Very slowly, Canadian escorts were refitted with modern equipment needed to fight the U-boats successfully. They were also temporarily reinforced by British destroyers, and increasingly were given fast convoys to protect, reducing their exposure to risk. By March 1943, the four Canadian groups based in Londonderry, Northern Ireland, were receiving individual and group training between convoy duty at sea. They returned to the Atlantic battle in time for its climax that May.

A turning point was reached in December 1942. After a year of being unable to read U-boat wireless messages, British cryptanalysts broke the new German code (called “Shark” by the British and “Triton” by the Germans). Again the Allies were able to read U-boat messages in “real time.” The crux of the U-boat war was at hand. Which side would prevail?

The issue was in doubt: In the winter of 1942-43, a quarter of the ships in four full-laden eastbound convoys were torpedoed and lost in a howling gale. Early 1943 saw the heaviest losses in the war: 22% of all merchant ships sailing in January-May failed to arrive at their destination. These were critical losses.

Canada’s contribution to the Allied naval effort— unglamorous, hard and costly—was rewarded by the creation of the country’s first independent operational command, “Canadian North West Atlantic,” under a Canadian Admiral.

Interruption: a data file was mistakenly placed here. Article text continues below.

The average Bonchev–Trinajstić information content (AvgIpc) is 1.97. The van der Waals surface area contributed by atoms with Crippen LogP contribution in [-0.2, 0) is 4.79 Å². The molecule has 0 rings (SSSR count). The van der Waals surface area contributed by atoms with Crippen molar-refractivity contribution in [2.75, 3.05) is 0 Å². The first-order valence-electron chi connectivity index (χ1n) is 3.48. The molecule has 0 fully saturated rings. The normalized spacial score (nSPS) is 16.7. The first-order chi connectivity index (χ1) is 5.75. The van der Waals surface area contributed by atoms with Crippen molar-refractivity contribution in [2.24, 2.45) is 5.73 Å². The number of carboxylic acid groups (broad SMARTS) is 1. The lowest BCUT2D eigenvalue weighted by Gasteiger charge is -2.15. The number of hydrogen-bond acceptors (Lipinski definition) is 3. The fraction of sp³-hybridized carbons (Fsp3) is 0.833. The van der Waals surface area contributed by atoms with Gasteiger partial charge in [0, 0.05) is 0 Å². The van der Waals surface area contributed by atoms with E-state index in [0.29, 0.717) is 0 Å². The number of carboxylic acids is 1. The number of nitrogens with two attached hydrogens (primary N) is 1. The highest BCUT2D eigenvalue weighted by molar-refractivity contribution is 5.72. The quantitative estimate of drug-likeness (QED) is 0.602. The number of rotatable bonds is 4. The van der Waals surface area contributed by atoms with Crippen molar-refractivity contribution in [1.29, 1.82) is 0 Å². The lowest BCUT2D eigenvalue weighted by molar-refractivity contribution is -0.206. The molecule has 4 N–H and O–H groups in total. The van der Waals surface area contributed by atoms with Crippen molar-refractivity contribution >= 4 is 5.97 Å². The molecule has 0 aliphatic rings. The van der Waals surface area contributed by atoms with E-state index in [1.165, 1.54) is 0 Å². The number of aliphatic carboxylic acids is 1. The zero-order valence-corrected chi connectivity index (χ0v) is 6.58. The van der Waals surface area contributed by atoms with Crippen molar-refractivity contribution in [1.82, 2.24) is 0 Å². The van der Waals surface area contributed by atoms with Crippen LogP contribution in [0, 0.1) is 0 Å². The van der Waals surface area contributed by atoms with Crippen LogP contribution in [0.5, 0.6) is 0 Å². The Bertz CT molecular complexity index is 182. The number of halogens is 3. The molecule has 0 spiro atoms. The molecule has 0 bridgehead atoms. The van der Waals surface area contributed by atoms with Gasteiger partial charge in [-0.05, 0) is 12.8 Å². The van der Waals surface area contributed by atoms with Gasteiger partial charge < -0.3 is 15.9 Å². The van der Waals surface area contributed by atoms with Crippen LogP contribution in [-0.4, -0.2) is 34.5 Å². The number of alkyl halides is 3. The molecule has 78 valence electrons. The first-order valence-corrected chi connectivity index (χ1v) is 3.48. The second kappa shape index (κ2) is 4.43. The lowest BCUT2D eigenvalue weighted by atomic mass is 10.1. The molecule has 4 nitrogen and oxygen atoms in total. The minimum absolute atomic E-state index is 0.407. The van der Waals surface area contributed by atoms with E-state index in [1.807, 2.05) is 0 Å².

A continuing problem in 1943 was the shortage of Liberators to close the mid-Atlantic air gap, placing thousands of merchant ships in grave danger. But at Casablanca in January, Roosevelt and Churchill decided to divert aircraft from other theaters, and by May 1943 their move had proven decisive. Forty-three U-boats, with an average crew of forty, were sunk by aircraft and warships.

The German U-boat arm was now doomed. The air gap was closed; ships and aircraft now had sophisticated radar and radio direction finders and better armaments; there were sufficient escort ships with well-trained Canadian, American and British crews; and Enigma messages were being read to good effect.

In June, the Germans ordered all submarines back to their French bases. When they did venture out again, their losses were unsustainable.

Air power, ships and technology had rendered the U-boat fleet obsolete. Admiral Doenitz, by then head of the Germany Navy, would have been dismayed to have learned that in October 1943, Allied shipbuilding (now overwhelmingly American) had finally exceeded the tonnage lost to U-boats. The Americans were building Liberty ships from start to finish in ten days, launching three a day.